The team also participated with Restoration Baptist Ministries weekly feeding program for their children and also in a conference honoring health care workers who worked in the front lines of the epidemic.

Feasibility Study-Blood Banks in Monrovia, Liberia

Currently, to meet the requirement of blood for transfusion, patient’s relatives are responsible to search for a suitable donor or donate blood themselves. Blood collection and transfusion is undertaken as on-demand process: fresh blood is collected, screened, typed, and distributed. This process becomes a challenge for patients without relatives and those with rare blood types. Reports of black marketing, trading blood for hefty money with desperate family members, is also not uncommon. Rapid diagnostic tests are used to screen all blood specimen for HIV, Hep B, HCV, malaria and syphilis, which is not the gold standard and poses the risk of iatrogenic transmission of infections.

A high number of road traffic accidents, pregnancy related complications, such as ante-partum and post-partum hemorrhage, a high incidence of tropical diseases such as malaria, which is often complicated by severe anemia, all require blood transfusions, and contribute to a growing need for on-demand blood products. In addition to blood not being readily available, current facilities lack the technical expertise to be able to separate blood into its components, which is essential for efficient blood banking.

In this context Headwaters Relief Organization aims to support different institutions in Liberia to establish a fully functional state of the art blood bank.

Headwaters Relief Organization worked to establish a partnership with John F. Kennedy (JFK) Medical Center, Ministry of Health, Liberia, Red Cross Liberia, WHO Liberia and Blood Bank and Biosafety Program of Liberia in this process.

Building Partnerships

John F. Kennedy (JFK) Medical Center is the premiere tertiary and teaching hospital and ultimate referral center for 4.8 million people of Liberia. It is currently functioning with total bed capacity of 500 beds and comprises four separate units:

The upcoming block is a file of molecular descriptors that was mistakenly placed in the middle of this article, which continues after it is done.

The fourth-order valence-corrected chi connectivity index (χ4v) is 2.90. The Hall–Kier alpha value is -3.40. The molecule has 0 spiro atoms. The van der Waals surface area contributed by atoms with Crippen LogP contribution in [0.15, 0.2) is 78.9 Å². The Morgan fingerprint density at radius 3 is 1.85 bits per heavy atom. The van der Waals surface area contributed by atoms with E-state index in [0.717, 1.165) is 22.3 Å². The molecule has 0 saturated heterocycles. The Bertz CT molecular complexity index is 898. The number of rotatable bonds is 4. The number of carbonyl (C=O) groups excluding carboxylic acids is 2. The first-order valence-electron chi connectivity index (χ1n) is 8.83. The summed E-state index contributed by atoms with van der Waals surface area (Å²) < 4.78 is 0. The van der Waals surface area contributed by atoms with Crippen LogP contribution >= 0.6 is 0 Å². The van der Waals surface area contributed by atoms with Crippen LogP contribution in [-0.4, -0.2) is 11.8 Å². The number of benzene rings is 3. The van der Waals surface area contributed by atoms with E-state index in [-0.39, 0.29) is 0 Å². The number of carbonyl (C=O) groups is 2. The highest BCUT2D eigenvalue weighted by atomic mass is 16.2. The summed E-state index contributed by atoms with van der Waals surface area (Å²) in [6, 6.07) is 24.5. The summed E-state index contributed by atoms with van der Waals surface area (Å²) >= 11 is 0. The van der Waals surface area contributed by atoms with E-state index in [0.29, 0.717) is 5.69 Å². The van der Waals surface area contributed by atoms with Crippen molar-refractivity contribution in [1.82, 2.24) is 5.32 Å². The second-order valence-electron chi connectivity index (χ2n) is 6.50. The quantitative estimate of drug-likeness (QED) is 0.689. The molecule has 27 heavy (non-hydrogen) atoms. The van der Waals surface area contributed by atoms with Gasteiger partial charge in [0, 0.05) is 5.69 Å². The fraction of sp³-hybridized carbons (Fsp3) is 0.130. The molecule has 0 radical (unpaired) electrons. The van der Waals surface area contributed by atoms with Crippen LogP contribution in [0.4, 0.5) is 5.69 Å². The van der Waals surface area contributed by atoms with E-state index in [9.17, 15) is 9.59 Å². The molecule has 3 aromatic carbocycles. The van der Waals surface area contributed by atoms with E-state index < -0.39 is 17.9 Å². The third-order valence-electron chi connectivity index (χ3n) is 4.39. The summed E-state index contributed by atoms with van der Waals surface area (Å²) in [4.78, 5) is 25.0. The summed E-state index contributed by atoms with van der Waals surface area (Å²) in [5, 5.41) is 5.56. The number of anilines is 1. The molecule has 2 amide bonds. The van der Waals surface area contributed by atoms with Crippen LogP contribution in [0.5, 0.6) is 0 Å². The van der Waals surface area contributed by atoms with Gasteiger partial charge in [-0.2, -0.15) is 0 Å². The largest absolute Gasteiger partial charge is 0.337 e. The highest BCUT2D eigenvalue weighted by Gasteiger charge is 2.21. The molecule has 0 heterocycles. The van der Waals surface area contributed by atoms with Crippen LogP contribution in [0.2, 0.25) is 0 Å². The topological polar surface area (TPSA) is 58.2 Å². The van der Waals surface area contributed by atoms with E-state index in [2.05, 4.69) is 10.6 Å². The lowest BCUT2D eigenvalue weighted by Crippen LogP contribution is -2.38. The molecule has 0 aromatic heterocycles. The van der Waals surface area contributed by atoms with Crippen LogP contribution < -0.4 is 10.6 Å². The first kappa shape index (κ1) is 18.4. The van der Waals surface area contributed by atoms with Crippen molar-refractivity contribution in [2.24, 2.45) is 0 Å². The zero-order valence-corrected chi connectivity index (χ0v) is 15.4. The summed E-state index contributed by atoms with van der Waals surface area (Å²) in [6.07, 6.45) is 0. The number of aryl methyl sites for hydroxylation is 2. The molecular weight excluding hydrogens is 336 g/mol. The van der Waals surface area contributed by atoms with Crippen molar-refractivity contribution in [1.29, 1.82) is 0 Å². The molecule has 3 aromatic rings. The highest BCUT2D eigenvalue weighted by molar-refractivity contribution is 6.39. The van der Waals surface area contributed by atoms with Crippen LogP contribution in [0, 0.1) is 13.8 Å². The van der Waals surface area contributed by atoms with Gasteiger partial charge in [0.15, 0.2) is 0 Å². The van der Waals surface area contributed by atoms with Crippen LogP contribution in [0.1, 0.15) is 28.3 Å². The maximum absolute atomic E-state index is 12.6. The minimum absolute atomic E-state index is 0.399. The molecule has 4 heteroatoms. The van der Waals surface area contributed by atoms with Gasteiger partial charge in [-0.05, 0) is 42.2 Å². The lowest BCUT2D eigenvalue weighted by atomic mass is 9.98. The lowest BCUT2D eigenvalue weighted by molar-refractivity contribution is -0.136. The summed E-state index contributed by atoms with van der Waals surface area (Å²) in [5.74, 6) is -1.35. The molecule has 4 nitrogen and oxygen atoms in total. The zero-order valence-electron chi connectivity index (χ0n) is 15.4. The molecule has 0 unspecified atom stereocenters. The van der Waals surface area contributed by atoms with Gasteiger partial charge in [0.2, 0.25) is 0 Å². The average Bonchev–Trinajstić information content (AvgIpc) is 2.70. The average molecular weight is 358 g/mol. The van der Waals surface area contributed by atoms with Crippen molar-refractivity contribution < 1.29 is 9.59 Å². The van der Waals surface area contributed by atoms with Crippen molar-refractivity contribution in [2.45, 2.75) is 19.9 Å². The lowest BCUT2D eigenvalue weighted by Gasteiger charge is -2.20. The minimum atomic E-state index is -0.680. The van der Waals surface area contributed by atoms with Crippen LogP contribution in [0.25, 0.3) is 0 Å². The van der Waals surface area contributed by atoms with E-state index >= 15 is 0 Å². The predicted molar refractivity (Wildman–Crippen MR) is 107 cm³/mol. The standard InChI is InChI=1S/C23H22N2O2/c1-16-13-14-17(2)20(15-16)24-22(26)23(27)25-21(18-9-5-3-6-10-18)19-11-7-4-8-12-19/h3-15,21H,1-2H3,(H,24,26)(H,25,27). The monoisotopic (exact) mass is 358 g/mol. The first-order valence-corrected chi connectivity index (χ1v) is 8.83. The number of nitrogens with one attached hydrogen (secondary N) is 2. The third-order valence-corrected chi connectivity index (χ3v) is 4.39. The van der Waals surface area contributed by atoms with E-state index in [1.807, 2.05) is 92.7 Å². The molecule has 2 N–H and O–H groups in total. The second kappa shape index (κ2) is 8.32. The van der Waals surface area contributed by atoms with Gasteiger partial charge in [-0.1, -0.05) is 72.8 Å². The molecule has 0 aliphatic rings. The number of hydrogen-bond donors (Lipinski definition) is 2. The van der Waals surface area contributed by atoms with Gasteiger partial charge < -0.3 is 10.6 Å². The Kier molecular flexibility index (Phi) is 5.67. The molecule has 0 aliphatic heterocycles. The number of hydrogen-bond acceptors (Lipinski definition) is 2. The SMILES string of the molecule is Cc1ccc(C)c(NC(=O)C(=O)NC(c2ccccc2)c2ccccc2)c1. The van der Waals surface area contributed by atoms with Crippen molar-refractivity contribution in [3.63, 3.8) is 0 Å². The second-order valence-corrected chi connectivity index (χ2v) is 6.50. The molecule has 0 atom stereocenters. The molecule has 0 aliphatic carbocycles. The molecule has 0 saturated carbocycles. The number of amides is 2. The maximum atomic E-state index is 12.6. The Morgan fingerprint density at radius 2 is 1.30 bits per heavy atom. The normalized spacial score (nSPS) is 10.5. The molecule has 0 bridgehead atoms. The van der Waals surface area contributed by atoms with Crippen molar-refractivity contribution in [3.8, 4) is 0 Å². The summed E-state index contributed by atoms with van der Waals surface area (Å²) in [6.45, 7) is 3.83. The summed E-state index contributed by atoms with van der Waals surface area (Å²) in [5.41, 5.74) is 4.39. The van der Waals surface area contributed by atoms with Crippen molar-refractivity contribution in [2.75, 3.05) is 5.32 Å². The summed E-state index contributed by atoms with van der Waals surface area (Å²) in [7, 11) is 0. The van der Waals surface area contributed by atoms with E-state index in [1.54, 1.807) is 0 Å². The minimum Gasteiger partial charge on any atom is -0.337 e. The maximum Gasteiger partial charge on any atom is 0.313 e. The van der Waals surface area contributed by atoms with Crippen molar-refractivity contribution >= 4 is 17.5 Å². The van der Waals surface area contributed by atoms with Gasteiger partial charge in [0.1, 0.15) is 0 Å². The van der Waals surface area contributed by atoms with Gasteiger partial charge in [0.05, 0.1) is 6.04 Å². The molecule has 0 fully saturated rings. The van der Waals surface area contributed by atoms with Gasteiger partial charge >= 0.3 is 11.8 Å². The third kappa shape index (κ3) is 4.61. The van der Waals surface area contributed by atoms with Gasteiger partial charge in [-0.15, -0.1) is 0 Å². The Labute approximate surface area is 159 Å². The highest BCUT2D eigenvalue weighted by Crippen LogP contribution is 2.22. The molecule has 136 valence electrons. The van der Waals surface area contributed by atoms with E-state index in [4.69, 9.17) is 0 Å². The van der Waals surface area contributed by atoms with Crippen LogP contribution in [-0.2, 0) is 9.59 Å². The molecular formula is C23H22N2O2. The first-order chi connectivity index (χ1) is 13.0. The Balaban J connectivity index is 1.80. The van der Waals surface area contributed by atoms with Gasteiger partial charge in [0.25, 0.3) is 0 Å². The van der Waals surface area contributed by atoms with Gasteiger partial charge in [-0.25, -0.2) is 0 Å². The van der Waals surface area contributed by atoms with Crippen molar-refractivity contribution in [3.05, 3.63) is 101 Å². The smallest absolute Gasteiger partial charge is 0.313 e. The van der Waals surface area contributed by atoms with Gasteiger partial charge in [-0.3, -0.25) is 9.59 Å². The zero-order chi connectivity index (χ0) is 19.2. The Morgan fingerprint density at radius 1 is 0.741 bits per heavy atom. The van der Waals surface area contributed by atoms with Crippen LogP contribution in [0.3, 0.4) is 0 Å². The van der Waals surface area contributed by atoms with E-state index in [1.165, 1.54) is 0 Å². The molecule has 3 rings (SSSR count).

1. The John F. Kennedy Memorial Building, which houses the internal medicine, pediatrics and surgical departments.
  2. The Liberian-Japanese Friendship Maternity Hospital
  3. E.S. Grant Hospital (A Psychiatric Care Facility)
  4. The Tubman National Institute of Medical Arts, (A Nursing and Paramedical School)
  5. The existing blood transfusion service at JFK Medical Center is provided by the central clinical laboratory.

When The Great Sickness Came

Headwaters Relief Organization’s youth volunteer writers and artists created the children’s book When the Great Sickness Came. The book is designed to explore the emotions and family losses many children experienced related to the Ebola outbreak. A teachers/caregivers guide offers techniques to help children with understanding the virus and coping with loss. It also provides suggestions for children to maintain their physical and emotional health.

It is currently being distributed to children in Sierra Leone, Guinea and Liberia through partnerships with other non-profits including Salesian Mission, Healey International Relief Foundation and Brother’s Brother Foundation. This book was also done in consultation with individuals native to these countries.